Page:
AMP: After all of these years, how did you remember the stories for your book?
Lancaster: I kept what I call “napkin notes.” When I’d leave a lunch or whatever, I’d grab napkins and write notes. I kept tons of photographs and notes. It even went back to the floppy disk stage, where I had saved stuff on floppy disks and had to find a way to pull some of that out. It was a laborious task of getting it all done because it covered such a long period of time. It covered a quarter of a century.
AMP: What was the editing process like? How did you decide what to include?
Lancaster: I’ve written two other books, and I’ve spent my time in my career writing. Unlike [novelist John] Grisham and other people who do an outline, I just didn’t do that. I just felt like, “I’ve got to start telling my story.” I started my story essentially when I went to work [at the state Legislature] and just let it unfold over time. I had all these notes and things I’d saved, and edited some of it out. In the end, I was satisfied with what I was able to do. It followed a kind of a timeline.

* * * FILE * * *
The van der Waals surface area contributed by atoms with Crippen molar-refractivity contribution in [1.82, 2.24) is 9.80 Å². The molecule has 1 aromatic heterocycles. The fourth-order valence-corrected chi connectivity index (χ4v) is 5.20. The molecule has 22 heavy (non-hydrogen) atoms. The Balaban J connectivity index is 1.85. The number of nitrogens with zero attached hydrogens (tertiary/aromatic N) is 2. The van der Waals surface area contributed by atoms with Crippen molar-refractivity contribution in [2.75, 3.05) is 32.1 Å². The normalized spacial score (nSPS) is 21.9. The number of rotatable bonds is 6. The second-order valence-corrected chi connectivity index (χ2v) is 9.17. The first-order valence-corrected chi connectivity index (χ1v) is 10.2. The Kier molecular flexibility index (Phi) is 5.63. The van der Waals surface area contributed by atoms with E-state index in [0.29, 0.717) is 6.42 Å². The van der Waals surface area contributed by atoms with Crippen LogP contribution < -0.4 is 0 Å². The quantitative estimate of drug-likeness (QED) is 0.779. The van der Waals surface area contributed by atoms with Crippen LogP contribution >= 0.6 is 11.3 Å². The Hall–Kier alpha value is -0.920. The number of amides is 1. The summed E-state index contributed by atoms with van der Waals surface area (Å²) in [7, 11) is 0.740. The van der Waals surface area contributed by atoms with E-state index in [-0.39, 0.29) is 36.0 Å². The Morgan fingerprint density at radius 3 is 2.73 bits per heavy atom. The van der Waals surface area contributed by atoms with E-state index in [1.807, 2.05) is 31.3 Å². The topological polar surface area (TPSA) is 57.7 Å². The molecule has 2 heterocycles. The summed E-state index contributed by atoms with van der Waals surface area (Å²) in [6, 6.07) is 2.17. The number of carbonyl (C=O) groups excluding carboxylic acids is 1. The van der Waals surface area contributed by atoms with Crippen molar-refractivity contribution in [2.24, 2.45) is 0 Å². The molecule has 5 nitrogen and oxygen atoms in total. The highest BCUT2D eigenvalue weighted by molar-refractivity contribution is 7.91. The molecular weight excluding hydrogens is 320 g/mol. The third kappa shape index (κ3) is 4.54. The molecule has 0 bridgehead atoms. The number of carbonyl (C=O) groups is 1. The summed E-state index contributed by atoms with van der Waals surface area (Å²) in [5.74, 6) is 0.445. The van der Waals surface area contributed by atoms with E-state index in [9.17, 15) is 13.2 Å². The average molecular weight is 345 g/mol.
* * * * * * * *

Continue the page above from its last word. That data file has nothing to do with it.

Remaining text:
AMP: Were there some really scandalous stories that you couldn’t include?
Lancaster: I don’t know if they’re scandalous; they’re very personal. I was in a position — and, I don’t know why but I talk about that in the book — where I was always able to be very frank with people. I just didn’t have time not to be. When you have 35 political bosses, some of whom don’t like each other, I’d have to go directly to the source of a concern and address it and move on to the next one. I was always very frank. I talk about it in the book. I talk about exploding on some of my bosses at times, but they were men enough to take it. They knew that I cared for them. They didn’t take offense. They knew I was doing it out of concern for them and the Senate itself.
AMP: In the book, you talk a lot about the adoption of term limits for state legislators in 1992 and wrote that “real men” disappeared from state government with term limits. Explain.